One of the challenges of the modern presidency is the ability to manage the incumbent. The number of staff around all presidents has increased. The pack nature of Washington journalism has also increased. Reporters see themselves in a light that is considerably broader than someone hired to report the news. I would argue that whether Deaver was the creator of the photo op or whether he orchestrated the press' relationship is not the right question. Clearly, prior presidents did a lot of orchestration. How come the press during FDR never photographed him in a wheel chair? How come we did not know about JFKs health issues until after his death? How come we did not see Pat Nixon smoke in public? All of those were orchestrations.

Deaver seems to have understood his true role. He was a close advisor to the Reagans. But he said "I didn't make Ronald Reagan. Ronald Reagan made me."

Saturday, August 18, 2007

Mike Deaver and the New York Times

Mike Deaver died of pancreatic cancer today and the NYT had a story about him as a "shaper" of Ronald Reagan. Indeed, Deaver helped to create what we knew about Reagan. But why is it that every GOP president for the Times has some kind of Svengali like image molder? The Times commented that he was "celebrated and scorned as an expert at media manipulation." But that measure of Mr. Deaver is off the mark. Don't democratic presidents also use people who help shape their public image? Clinton relied heavily on focus groups in molding his campaign and indeed his presidency. But that is not seen by media sources like the Times as "shaping" how we understood that president. Every modern president has someone who thinks carefully about how their candidate/president will be portrayed in the media and those people spend a lot of time trying to assure that the media image is favorable. Political campaigns are made up of images. Does anyone actually believe that Gerald Ford was actually a bumbler? As I think I have noted previously, when Ford presented his first budget I was in the White House press briefing room and watched him answer detailed questions about his proposal for almost two hours - without notes or prompts. But the media continued to characterize him as clumsy and not too bright.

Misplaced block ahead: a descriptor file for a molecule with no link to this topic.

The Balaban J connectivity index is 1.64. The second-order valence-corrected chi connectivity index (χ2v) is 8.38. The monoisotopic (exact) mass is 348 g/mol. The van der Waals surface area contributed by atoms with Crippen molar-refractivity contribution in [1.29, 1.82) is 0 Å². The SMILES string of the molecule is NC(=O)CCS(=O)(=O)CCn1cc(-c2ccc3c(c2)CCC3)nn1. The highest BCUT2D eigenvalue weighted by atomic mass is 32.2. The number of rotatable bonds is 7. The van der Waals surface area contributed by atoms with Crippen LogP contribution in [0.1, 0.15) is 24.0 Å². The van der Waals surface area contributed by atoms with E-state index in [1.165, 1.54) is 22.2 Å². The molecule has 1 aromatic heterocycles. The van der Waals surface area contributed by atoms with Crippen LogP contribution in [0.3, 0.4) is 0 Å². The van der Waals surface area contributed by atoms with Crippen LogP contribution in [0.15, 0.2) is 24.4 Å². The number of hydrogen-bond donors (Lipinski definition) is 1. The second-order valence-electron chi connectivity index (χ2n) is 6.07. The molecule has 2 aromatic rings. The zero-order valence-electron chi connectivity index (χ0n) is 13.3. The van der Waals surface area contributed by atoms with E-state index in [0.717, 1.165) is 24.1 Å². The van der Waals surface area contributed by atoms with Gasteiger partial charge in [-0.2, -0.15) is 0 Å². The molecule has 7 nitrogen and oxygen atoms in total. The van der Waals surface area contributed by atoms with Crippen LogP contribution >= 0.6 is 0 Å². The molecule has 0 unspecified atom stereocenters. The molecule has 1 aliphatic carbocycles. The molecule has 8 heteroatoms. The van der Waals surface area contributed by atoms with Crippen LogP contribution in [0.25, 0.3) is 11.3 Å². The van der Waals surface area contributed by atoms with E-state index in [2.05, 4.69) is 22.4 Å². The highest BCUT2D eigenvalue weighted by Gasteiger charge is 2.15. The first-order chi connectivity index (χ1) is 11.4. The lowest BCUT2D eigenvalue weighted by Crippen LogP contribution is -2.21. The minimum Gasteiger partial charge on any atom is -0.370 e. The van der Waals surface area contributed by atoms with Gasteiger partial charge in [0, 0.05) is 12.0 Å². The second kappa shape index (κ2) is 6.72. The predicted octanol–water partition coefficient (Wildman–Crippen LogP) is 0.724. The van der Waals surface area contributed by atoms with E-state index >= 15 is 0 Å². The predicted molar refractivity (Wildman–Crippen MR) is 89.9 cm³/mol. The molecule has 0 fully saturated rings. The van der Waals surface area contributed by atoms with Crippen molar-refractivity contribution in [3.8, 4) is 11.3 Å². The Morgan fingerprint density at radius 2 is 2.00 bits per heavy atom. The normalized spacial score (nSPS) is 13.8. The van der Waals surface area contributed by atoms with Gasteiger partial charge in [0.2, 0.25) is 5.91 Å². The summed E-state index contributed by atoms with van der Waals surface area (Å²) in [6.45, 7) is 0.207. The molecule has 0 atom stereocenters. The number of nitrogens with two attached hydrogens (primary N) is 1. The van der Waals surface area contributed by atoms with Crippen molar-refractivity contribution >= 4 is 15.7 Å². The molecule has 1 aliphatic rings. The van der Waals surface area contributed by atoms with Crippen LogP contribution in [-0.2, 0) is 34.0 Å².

What I know about Deaver was that he had a lot less hubris than image managers like James Carville. And also, from what I know he genuinely loved the process of public policy and politics.

I have just finished reading the Reagan diaries - which are quite interesting. Presumably, unless the Times believes that Deaver actually wrote those, the jottings in those eight years are a pretty good reflection of who the president was. Of course, some of what Mr. Reagan wrote in those pages was with an attention that at some point someone else would be reading them. But what you see from the pages is a person who a) genuinely liked people, b) understood the symbolic power of the presidency, but most importantly c) had a pretty good sense of policy and what was important.

Thursday, August 16, 2007

Bully Pulpits versus Just Plain Bull